It seems appropriate this first week of February for me to reflect back to the fifties. It was a time when one could stroll mid-week towards Old Trafford and bump into players walking or cycling to the stadium. Often, one could stop and say ‘hello’ to the likes of Duncan Edwards, Mark Jones, Tommy Taylor, or the diminutive Eddie Colman.
I lived in Knutsford at the time and commuted to school at Altrincham by Cheshire Lines trains—pulled by black, steam engines in those days. Each Saturday during the season, I played soccer for my school. After the match, a dash to catch the ’lecky train to Warwick Road took precedent over any jubilation or despondency over the result of our school team; my real team was always Manchester United. Inhaling chemical fumes from the factories in Trafford Park, and coughing up smoke that crept over O.T. from the trains alongside the South Stand, I stood mesmerised on the windswept and often rain-soaked Stretford End terracing during a period of dramatic change for the club.
Players like Jack Crompton, Allenby Chilton, John Aston, Henry Cockburn, Jack Rowley and Stan Pearson were being replaced gradually by the emergent Busby Babes—not dissimilar to what is currently taking place now at O.T.—heralding a new ‘philosophy’! The main difference between then and now is passion. Apart from a few exceptions like Johnny Berry from Birmingham City and Tommy Taylor from Barnsley, most of those youngsters came through the youth system; they were totally committed to the club and the vision of Sir Matt.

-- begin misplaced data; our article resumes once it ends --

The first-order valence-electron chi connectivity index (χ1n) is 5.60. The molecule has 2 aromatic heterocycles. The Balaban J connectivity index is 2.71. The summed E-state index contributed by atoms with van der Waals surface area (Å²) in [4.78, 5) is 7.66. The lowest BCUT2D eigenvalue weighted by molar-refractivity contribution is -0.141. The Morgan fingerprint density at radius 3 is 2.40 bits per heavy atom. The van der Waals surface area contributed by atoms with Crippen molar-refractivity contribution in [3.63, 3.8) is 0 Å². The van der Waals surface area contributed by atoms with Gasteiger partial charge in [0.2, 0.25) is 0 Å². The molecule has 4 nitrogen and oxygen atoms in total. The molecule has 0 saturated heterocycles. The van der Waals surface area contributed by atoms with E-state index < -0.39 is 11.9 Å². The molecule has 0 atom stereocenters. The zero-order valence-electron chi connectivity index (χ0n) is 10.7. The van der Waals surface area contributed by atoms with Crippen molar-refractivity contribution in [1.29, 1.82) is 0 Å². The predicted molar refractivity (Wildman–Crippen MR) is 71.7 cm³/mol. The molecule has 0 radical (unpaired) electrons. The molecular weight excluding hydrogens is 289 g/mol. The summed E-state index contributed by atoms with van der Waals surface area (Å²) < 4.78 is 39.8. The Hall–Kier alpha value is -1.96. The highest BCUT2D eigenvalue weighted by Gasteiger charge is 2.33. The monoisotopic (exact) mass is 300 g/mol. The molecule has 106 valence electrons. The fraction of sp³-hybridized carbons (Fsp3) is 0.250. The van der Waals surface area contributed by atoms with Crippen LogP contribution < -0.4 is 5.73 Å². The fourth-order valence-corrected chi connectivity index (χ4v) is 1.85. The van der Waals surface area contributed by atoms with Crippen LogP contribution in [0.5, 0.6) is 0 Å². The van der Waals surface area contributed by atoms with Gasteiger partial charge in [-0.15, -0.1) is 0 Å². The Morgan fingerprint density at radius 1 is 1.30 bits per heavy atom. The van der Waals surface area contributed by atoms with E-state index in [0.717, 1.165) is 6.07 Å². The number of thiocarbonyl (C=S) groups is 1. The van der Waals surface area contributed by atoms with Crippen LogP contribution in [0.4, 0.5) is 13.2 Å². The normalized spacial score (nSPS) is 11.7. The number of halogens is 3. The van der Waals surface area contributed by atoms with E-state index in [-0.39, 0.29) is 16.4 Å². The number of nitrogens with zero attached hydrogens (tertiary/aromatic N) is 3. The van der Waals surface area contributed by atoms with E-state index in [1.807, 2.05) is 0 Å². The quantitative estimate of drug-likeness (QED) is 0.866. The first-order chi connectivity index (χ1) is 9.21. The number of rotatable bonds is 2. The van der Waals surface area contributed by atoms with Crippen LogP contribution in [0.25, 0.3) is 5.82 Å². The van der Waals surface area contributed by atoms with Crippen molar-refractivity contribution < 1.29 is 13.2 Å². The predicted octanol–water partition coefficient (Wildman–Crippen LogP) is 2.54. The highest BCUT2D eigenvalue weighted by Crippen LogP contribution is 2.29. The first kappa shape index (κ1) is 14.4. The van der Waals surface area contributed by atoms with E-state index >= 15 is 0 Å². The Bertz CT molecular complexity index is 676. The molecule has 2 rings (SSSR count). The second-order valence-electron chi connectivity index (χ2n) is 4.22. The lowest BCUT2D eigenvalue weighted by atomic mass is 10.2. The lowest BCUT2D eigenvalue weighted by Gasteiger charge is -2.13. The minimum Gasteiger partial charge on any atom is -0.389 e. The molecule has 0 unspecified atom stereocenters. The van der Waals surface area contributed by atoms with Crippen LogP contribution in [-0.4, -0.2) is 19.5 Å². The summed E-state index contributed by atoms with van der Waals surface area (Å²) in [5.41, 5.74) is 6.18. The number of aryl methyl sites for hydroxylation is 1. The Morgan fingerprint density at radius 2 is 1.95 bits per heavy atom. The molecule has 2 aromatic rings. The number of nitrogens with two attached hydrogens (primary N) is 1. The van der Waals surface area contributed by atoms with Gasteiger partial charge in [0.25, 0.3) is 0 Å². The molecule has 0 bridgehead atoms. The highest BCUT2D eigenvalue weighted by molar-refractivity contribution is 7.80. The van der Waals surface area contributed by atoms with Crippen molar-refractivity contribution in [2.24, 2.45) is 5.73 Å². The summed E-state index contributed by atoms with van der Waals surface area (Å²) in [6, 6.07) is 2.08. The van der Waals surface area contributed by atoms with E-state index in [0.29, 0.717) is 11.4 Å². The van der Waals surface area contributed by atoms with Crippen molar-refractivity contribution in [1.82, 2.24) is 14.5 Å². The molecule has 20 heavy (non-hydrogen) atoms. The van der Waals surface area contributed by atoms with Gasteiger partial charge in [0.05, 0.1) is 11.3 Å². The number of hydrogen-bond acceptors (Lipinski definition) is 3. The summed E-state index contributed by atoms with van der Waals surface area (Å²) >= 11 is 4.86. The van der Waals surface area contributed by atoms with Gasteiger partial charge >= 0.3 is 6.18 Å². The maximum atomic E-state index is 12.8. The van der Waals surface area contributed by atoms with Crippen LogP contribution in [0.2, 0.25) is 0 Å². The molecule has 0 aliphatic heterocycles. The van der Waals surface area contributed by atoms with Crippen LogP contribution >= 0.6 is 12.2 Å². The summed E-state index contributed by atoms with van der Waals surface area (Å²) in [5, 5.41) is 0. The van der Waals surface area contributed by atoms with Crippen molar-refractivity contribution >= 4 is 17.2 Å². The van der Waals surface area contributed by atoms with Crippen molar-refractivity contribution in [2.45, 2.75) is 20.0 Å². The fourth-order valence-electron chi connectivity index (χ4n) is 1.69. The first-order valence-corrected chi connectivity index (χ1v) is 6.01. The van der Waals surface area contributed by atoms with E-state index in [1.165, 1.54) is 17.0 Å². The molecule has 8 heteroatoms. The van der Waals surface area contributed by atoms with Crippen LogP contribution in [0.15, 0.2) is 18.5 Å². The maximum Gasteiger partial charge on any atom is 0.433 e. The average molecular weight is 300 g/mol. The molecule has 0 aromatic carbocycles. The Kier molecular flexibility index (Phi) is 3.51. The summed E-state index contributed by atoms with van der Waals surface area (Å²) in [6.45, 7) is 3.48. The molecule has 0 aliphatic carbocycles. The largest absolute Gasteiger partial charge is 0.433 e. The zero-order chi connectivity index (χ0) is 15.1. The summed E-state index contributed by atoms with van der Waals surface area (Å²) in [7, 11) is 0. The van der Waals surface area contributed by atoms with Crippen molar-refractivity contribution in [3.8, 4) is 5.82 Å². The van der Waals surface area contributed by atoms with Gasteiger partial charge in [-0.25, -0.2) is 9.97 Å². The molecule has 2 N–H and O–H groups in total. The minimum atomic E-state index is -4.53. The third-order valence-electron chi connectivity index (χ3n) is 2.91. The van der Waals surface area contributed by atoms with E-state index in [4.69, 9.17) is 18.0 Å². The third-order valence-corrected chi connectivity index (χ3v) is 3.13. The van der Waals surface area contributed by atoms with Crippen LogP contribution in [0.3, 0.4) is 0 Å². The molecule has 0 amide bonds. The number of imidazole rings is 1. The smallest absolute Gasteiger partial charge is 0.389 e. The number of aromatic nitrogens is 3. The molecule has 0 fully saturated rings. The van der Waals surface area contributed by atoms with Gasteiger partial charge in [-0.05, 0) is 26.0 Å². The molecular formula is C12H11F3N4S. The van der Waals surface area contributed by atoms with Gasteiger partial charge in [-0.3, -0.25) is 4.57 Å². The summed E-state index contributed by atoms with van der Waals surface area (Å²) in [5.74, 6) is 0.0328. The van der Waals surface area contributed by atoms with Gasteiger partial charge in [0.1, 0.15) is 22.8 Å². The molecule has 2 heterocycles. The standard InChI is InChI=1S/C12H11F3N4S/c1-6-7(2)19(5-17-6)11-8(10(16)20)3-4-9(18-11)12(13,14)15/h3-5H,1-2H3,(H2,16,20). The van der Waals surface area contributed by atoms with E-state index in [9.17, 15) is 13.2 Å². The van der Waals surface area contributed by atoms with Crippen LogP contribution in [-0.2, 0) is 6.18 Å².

I have amazing memories of some remarkable games—none more so than the electrifying 3-0 win against Bilbao at Maine Road (no floodlights in those days at O.T.). Never would one have imagined that, exactly one year to the day, that great team would cease to exist following the tragedy of the Munich air disaster. In August last year, I drove to Germany to fulfil a long-held ambition to visit the memorial on Manchester platz before watching the ‘Legends’ at the Allianz Arena. For an old ‘codger’ like me, it was a moving experience to pay my respects to those lads, many of whom I had met and spoken to as a teenager.
At the time, I cried when Duncan Edwards died after his unsuccessful fight for survival but I still cherish the memory of watching him win a cup match as Duncan only could: in 1957, United played Everton at O.T. in the fifth round. In goal for the visitors was Albert Dunlop; he stopped every United attempt to score. Eventually, Edwards picked up the ball in his own half, stormed through every tackle and unleashed an unstoppable shot from outside the box. It sailed into the back of the Everton net like a rocket; even Dunlop, the goalkeeper stood and applauded. The crowd roared and Duncan spread his arms as if to say: ‘that’s the way to do it’! United won 1-0 and went on to reach the final, only to be beaten by Villa’s Peter McParland and his outrageous assault on Ray Wood.
Those young ‘flowers of 1958’ were not only gifted but also played with PASSION and I believe that is what is missing in this current squad. I hope that LVG will get it right but until then, at least I have the memories.
Remember: 6th February 1958.